In the symposium on treatment with oxygen in cases of pneumonia that was presented last year at the meeting of the Association of American Physicians, Binger,1 Barach2 and Boothby3 suggested that the disrepute of such treatment could be accounted for by the ineffectiveness of former methods of administering the oxygen. They then described the newer apparatus, the oxygen chamber and the oxygen tent, by means of which it is possible to envelop the patient, or his head, in an atmosphere of any concentration of oxygen desired. They demonstrated that with atmospheres of about 50 per cent oxygen, anoxemia could usually be controlled, and the patient with pneumonia improved subjectively; the temperature and pulse often fell dramatically.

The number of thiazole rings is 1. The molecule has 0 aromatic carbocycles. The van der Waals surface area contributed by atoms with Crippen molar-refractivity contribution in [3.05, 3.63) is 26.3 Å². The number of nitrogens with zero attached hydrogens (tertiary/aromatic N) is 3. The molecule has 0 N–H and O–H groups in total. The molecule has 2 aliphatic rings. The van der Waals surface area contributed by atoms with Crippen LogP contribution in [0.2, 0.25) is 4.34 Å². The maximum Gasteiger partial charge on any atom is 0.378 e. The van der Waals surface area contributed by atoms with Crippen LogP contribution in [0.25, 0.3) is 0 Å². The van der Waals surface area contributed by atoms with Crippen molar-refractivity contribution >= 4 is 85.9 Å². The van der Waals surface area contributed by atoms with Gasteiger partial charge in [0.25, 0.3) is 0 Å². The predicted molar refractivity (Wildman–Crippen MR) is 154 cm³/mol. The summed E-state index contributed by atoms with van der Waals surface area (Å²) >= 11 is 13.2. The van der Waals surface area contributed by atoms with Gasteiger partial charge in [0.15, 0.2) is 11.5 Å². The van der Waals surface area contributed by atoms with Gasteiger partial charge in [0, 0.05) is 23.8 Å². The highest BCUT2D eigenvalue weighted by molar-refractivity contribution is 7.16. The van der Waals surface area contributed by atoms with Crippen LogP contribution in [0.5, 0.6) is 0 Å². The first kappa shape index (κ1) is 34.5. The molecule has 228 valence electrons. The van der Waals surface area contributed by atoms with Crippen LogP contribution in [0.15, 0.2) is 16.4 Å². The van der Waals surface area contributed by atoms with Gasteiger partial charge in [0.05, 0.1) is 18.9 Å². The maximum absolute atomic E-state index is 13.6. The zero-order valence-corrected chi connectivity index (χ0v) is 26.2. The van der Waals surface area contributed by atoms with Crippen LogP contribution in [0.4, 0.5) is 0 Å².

The present report is concerned chiefly with the treatment with oxygen in cases of postoperative pneumonia at The Mayo Clinic. Up to Jan. 1, 1927, oxygen had been used in only